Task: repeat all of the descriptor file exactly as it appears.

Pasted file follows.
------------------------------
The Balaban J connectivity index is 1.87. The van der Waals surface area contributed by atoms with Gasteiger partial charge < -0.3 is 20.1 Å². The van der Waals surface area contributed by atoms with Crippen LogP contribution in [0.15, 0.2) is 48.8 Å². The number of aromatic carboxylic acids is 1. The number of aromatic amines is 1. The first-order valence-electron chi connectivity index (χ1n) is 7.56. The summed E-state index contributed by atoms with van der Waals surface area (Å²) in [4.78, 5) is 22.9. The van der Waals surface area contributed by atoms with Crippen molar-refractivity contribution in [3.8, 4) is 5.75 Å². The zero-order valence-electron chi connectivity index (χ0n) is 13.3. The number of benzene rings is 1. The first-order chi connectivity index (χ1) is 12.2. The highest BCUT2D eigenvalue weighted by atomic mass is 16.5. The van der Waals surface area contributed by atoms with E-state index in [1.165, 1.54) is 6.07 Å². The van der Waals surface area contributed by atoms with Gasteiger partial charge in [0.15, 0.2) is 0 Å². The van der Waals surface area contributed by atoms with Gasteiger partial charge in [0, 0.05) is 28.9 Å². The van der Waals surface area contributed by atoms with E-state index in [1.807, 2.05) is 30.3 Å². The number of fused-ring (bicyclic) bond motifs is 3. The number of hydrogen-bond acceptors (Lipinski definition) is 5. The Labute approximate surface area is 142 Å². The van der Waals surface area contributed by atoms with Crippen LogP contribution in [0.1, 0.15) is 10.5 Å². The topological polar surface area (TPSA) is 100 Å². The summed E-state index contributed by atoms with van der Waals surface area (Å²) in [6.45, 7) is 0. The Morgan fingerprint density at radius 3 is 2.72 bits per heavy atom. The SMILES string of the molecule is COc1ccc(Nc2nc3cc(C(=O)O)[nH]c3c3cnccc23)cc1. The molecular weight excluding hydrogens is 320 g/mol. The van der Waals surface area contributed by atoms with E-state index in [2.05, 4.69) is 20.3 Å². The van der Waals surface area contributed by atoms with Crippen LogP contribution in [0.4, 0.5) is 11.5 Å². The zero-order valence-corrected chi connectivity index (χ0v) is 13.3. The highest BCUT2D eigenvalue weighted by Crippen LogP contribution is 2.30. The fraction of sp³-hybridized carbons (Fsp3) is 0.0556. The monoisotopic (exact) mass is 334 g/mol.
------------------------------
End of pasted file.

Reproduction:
The Balaban J connectivity index is 1.87. The van der Waals surface area contributed by atoms with Gasteiger partial charge < -0.3 is 20.1 Å². The van der Waals surface area contributed by atoms with Crippen LogP contribution in [0.15, 0.2) is 48.8 Å². The number of aromatic carboxylic acids is 1. The number of aromatic amines is 1. The first-order valence-electron chi connectivity index (χ1n) is 7.56. The summed E-state index contributed by atoms with van der Waals surface area (Å²) in [4.78, 5) is 22.9. The van der Waals surface area contributed by atoms with Crippen molar-refractivity contribution in [3.8, 4) is 5.75 Å². The zero-order valence-electron chi connectivity index (χ0n) is 13.3. The number of benzene rings is 1. The first-order chi connectivity index (χ1) is 12.2. The highest BCUT2D eigenvalue weighted by atomic mass is 16.5. The van der Waals surface area contributed by atoms with E-state index in [1.165, 1.54) is 6.07 Å². The van der Waals surface area contributed by atoms with Gasteiger partial charge in [0.15, 0.2) is 0 Å². The van der Waals surface area contributed by atoms with Gasteiger partial charge in [0, 0.05) is 28.9 Å². The van der Waals surface area contributed by atoms with E-state index in [1.807, 2.05) is 30.3 Å². The number of fused-ring (bicyclic) bond motifs is 3. The number of hydrogen-bond acceptors (Lipinski definition) is 5. The Labute approximate surface area is 142 Å². The van der Waals surface area contributed by atoms with Crippen LogP contribution in [0.1, 0.15) is 10.5 Å². The topological polar surface area (TPSA) is 100 Å². The summed E-state index contributed by atoms with van der Waals surface area (Å²) in [6.45, 7) is 0. The Morgan fingerprint density at radius 3 is 2.72 bits per heavy atom. The SMILES string of the molecule is COc1ccc(Nc2nc3cc(C(=O)O)[nH]c3c3cnccc23)cc1. The molecular weight excluding hydrogens is 320 g/mol. The van der Waals surface area contributed by atoms with E-state index in [2.05, 4.69) is 20.3 Å². The van der Waals surface area contributed by atoms with Crippen LogP contribution in [0.4, 0.5) is 11.5 Å². The zero-order valence-corrected chi connectivity index (χ0v) is 13.3. The highest BCUT2D eigenvalue weighted by Crippen LogP contribution is 2.30. The fraction of sp³-hybridized carbons (Fsp3) is 0.0556. The monoisotopic (exact) mass is 334 g/mol.